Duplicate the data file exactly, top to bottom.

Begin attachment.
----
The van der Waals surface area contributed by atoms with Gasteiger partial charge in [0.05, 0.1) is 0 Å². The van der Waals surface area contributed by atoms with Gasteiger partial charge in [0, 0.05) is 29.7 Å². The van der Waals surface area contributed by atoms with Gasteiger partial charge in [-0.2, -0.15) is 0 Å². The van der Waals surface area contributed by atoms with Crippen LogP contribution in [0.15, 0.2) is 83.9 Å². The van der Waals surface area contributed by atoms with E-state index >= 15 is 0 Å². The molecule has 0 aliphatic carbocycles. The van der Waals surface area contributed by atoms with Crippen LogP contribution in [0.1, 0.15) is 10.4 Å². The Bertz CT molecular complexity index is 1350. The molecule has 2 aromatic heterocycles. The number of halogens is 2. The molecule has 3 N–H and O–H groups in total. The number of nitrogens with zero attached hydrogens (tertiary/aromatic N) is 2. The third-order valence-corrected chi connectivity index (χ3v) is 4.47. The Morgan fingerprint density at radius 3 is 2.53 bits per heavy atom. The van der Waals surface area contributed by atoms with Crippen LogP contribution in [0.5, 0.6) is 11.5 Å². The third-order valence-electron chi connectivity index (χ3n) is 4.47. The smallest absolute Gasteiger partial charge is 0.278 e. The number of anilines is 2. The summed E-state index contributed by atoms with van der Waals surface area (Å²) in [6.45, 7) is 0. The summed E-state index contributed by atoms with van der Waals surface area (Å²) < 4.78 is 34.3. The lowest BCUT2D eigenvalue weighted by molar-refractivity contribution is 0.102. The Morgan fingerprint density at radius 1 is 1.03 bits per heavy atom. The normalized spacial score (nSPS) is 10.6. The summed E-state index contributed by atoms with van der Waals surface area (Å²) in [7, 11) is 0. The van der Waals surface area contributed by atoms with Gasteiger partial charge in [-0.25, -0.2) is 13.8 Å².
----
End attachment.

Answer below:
The van der Waals surface area contributed by atoms with Gasteiger partial charge in [0.05, 0.1) is 0 Å². The van der Waals surface area contributed by atoms with Gasteiger partial charge in [0, 0.05) is 29.7 Å². The van der Waals surface area contributed by atoms with Gasteiger partial charge in [-0.2, -0.15) is 0 Å². The van der Waals surface area contributed by atoms with Crippen LogP contribution in [0.15, 0.2) is 83.9 Å². The van der Waals surface area contributed by atoms with E-state index >= 15 is 0 Å². The molecule has 0 aliphatic carbocycles. The van der Waals surface area contributed by atoms with Crippen LogP contribution in [0.1, 0.15) is 10.4 Å². The Bertz CT molecular complexity index is 1350. The molecule has 2 aromatic heterocycles. The number of halogens is 2. The molecule has 3 N–H and O–H groups in total. The number of nitrogens with zero attached hydrogens (tertiary/aromatic N) is 2. The third-order valence-corrected chi connectivity index (χ3v) is 4.47. The Morgan fingerprint density at radius 3 is 2.53 bits per heavy atom. The van der Waals surface area contributed by atoms with Crippen LogP contribution in [0.5, 0.6) is 11.5 Å². The third-order valence-electron chi connectivity index (χ3n) is 4.47. The smallest absolute Gasteiger partial charge is 0.278 e. The number of anilines is 2. The summed E-state index contributed by atoms with van der Waals surface area (Å²) in [6.45, 7) is 0. The summed E-state index contributed by atoms with van der Waals surface area (Å²) < 4.78 is 34.3. The lowest BCUT2D eigenvalue weighted by molar-refractivity contribution is 0.102. The Morgan fingerprint density at radius 1 is 1.03 bits per heavy atom. The normalized spacial score (nSPS) is 10.6. The summed E-state index contributed by atoms with van der Waals surface area (Å²) in [7, 11) is 0. The van der Waals surface area contributed by atoms with Gasteiger partial charge in [-0.25, -0.2) is 13.8 Å².